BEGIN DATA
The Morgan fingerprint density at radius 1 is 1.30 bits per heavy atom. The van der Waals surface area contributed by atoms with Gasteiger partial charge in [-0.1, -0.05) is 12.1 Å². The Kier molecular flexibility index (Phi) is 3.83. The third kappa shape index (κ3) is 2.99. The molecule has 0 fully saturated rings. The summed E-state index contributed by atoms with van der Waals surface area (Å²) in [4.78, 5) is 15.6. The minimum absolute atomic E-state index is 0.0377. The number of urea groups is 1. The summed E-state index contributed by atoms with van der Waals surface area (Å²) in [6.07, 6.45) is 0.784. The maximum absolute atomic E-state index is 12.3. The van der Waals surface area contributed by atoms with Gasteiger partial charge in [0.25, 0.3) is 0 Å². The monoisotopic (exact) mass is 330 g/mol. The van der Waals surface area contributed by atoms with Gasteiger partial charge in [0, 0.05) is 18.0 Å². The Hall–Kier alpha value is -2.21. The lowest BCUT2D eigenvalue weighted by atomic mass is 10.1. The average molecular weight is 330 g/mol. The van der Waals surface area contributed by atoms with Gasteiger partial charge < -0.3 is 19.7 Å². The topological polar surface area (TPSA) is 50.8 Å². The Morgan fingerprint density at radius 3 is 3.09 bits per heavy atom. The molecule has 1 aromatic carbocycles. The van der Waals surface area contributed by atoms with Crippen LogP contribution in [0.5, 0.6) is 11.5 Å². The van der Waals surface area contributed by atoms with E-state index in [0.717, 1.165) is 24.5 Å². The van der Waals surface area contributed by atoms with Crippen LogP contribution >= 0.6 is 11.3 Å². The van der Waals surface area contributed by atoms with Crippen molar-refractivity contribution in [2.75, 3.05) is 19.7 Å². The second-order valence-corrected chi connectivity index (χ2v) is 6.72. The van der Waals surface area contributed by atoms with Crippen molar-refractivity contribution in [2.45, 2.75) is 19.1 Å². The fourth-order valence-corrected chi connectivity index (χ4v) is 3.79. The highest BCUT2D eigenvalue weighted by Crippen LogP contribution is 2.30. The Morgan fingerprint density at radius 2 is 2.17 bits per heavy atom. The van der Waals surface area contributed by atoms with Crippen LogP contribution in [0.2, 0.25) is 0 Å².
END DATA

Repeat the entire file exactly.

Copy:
The Morgan fingerprint density at radius 1 is 1.30 bits per heavy atom. The van der Waals surface area contributed by atoms with Gasteiger partial charge in [-0.1, -0.05) is 12.1 Å². The Kier molecular flexibility index (Phi) is 3.83. The third kappa shape index (κ3) is 2.99. The molecule has 0 fully saturated rings. The summed E-state index contributed by atoms with van der Waals surface area (Å²) in [4.78, 5) is 15.6. The minimum absolute atomic E-state index is 0.0377. The number of urea groups is 1. The summed E-state index contributed by atoms with van der Waals surface area (Å²) in [6.07, 6.45) is 0.784. The maximum absolute atomic E-state index is 12.3. The van der Waals surface area contributed by atoms with Gasteiger partial charge in [0.25, 0.3) is 0 Å². The monoisotopic (exact) mass is 330 g/mol. The van der Waals surface area contributed by atoms with Gasteiger partial charge in [0, 0.05) is 18.0 Å². The Hall–Kier alpha value is -2.21. The lowest BCUT2D eigenvalue weighted by atomic mass is 10.1. The average molecular weight is 330 g/mol. The van der Waals surface area contributed by atoms with Gasteiger partial charge < -0.3 is 19.7 Å². The topological polar surface area (TPSA) is 50.8 Å². The Morgan fingerprint density at radius 3 is 3.09 bits per heavy atom. The molecule has 1 aromatic carbocycles. The van der Waals surface area contributed by atoms with Crippen LogP contribution in [0.5, 0.6) is 11.5 Å². The van der Waals surface area contributed by atoms with E-state index in [0.717, 1.165) is 24.5 Å². The van der Waals surface area contributed by atoms with Crippen LogP contribution >= 0.6 is 11.3 Å². The van der Waals surface area contributed by atoms with Crippen molar-refractivity contribution in [2.75, 3.05) is 19.7 Å². The second-order valence-corrected chi connectivity index (χ2v) is 6.72. The van der Waals surface area contributed by atoms with Crippen molar-refractivity contribution in [2.45, 2.75) is 19.1 Å². The fourth-order valence-corrected chi connectivity index (χ4v) is 3.79. The highest BCUT2D eigenvalue weighted by Crippen LogP contribution is 2.30. The Morgan fingerprint density at radius 2 is 2.17 bits per heavy atom. The van der Waals surface area contributed by atoms with Crippen LogP contribution in [0.2, 0.25) is 0 Å².